A look back at Building Resilient Communities’ pilot year, 2021-2022.
A farm distributes thousands more pounds of produce with new walk-in coolers. A childcare center transforms its backyard with a school garden. A food pantry sees record-high client numbers when offering unlimited produce from local farms. A community garden run by volunteers gets the tools needed to grow and engage more neighborhood families.
All this, and much, much more, is one year of Building Resilient Communities at work.
Groundwork launched Building Resilient Communities (BRC) in 2021 as a forward-thinking solution to the dire economic situations that farmers, families, and communities have experienced as a result of COVID-19 and the existing flaws in our food system. Catapulting from the success of previous initiatives, like the Local Food Relief Fund, BRC aims to improve access to fresh, nourishing food and revitalize our local food economies. We achieve these goals through strategic investments in infrastructure and education. I like to pronounce BRC as “brick” because each of these investments—garden tools, a refrigerator, Crockpots, wood for a raised garden bed—though small, when stacked together with the others builds something strong and grand.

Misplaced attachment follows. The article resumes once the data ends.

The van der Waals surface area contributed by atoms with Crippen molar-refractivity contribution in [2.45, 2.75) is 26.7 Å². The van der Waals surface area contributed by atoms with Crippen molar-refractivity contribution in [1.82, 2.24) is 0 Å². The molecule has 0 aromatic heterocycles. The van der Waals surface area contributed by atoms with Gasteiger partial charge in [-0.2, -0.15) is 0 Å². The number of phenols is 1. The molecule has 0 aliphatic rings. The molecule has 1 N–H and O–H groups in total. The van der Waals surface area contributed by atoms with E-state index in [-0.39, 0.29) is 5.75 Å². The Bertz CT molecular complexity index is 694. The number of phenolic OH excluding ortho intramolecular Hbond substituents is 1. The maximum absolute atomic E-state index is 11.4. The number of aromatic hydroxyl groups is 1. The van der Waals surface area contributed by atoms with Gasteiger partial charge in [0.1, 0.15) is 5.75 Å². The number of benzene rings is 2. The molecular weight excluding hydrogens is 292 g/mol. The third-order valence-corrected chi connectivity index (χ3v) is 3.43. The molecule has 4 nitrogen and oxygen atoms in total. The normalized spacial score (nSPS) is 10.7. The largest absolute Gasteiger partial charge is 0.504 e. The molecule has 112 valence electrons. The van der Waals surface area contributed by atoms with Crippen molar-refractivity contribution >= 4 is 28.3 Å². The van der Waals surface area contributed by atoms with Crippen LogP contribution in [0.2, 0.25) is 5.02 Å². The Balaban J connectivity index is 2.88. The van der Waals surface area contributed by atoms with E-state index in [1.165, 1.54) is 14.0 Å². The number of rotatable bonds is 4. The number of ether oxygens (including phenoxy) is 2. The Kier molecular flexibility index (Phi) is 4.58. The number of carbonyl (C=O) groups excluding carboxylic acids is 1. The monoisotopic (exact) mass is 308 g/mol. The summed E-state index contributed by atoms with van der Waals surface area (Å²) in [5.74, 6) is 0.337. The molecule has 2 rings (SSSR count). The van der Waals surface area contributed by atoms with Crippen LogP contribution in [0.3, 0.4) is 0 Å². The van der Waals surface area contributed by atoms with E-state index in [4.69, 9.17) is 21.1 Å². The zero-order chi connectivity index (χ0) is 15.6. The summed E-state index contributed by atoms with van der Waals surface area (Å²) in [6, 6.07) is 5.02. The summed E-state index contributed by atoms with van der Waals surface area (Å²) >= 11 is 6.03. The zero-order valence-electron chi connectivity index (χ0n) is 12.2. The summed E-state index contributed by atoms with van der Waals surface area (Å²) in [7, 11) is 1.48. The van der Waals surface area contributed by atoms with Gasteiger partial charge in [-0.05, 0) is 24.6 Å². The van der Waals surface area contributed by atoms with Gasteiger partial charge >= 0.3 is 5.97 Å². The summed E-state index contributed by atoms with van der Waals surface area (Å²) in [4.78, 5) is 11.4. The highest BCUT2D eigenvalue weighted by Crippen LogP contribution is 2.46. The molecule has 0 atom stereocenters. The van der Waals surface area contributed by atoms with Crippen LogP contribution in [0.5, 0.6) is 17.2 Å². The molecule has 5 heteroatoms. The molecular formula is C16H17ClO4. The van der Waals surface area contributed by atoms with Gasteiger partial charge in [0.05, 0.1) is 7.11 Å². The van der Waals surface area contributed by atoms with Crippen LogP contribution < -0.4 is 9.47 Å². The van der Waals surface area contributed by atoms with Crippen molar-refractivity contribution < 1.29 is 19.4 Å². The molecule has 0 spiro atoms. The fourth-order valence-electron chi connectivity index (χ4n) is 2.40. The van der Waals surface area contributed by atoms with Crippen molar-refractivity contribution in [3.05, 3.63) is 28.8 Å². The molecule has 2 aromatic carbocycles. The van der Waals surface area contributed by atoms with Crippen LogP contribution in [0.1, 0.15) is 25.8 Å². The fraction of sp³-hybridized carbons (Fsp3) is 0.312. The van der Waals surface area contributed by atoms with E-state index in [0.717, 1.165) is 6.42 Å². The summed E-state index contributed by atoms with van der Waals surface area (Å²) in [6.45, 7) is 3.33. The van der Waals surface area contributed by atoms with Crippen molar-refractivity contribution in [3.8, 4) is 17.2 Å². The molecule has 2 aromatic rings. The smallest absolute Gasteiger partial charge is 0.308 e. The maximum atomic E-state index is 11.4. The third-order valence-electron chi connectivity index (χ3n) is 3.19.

Our team has worked hard to provide $2,000 stipends, staff consultation, and other resources to 26 project sites across our 10-county Northwest Lower Michigan region, ranging from farms and community gardens to food pantries, schools, and mental health centers, each of which has unique needs and challenges.
These five project “snapshots” give you a feel for what we’ve accomplished.
Z&N Farm (Manistee County)
Zac and Nicole and their new farmstand building at ZnN Farm.
The BRC program has transformed Z&N Farm’s ability to provide fresh produce to customers by allowing owners Zac and Nicole to invest in a new fully enclosed farmstand building. With the weatherproof store, Z&N’s customers can access beautiful produce on the farm at least 10 months of the year—a huge plus for food pantry users, who can purchase nutrient-dense produce using “Farm Bucks” here. The new building is even used to teach customers how to cook different types of produce, thanks to recipes posted in a community bulletin board attached to the exterior (along with updates on local events, food assistance program info, and other resources).
“The new farmstand makes everything more convenient for the customers and much easier on us,” says Zac Meseke, who operates the farm with his wife, Nicole. “Running a small farm business is an incredibly difficult task, and anything that makes it easier keeps us motivated to keep doing this work.”
Family Care Network of Manton Food Pantry (Wexford County)
Recipe cards complement the ingredients of the farm’s 2021 holiday boxes, donated to local veterans.
The Manton Food Pantry provides access to fresh food for nearly 600 families each year. With the BRC grant, the pantry increased freezer space for meat donations from local farmers—which they were forced to refuse in the past—and upgraded shelving units to better display the fresh produce offered. Another key piece of the project was investing in a printer and computer to provide pantry clients with nutrition information, recipes, and tips on how to store the produce they take home.
Third Day Farm (Missaukee County)